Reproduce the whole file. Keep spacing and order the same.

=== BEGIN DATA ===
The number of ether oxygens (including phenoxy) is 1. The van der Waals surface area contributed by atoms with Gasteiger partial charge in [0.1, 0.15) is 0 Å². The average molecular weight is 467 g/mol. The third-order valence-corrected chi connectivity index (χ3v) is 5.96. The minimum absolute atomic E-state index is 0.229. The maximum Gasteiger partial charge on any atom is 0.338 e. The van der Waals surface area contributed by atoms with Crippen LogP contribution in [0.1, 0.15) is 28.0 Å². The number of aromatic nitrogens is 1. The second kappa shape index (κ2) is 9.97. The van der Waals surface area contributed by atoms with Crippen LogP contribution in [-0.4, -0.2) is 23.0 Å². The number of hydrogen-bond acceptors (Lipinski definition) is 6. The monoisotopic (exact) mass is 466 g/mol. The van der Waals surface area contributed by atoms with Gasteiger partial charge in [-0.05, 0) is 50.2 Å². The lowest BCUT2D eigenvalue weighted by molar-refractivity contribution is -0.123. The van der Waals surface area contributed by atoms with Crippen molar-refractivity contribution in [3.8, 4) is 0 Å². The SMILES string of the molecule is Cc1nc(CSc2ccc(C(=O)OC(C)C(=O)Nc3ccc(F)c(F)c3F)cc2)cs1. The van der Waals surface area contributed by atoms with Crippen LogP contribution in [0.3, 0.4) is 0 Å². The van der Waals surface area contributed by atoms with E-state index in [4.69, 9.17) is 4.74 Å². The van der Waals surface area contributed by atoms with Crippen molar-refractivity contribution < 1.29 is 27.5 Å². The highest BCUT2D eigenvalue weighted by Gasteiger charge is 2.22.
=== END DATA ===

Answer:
The number of ether oxygens (including phenoxy) is 1. The van der Waals surface area contributed by atoms with Gasteiger partial charge in [0.1, 0.15) is 0 Å². The average molecular weight is 467 g/mol. The third-order valence-corrected chi connectivity index (χ3v) is 5.96. The minimum absolute atomic E-state index is 0.229. The maximum Gasteiger partial charge on any atom is 0.338 e. The van der Waals surface area contributed by atoms with Crippen LogP contribution in [0.1, 0.15) is 28.0 Å². The number of aromatic nitrogens is 1. The second kappa shape index (κ2) is 9.97. The van der Waals surface area contributed by atoms with Crippen LogP contribution in [-0.4, -0.2) is 23.0 Å². The number of hydrogen-bond acceptors (Lipinski definition) is 6. The monoisotopic (exact) mass is 466 g/mol. The van der Waals surface area contributed by atoms with Gasteiger partial charge in [-0.05, 0) is 50.2 Å². The lowest BCUT2D eigenvalue weighted by molar-refractivity contribution is -0.123. The van der Waals surface area contributed by atoms with Crippen molar-refractivity contribution in [3.8, 4) is 0 Å². The SMILES string of the molecule is Cc1nc(CSc2ccc(C(=O)OC(C)C(=O)Nc3ccc(F)c(F)c3F)cc2)cs1. The van der Waals surface area contributed by atoms with Crippen LogP contribution in [0.3, 0.4) is 0 Å². The van der Waals surface area contributed by atoms with E-state index in [4.69, 9.17) is 4.74 Å². The van der Waals surface area contributed by atoms with Crippen molar-refractivity contribution < 1.29 is 27.5 Å². The highest BCUT2D eigenvalue weighted by Gasteiger charge is 2.22.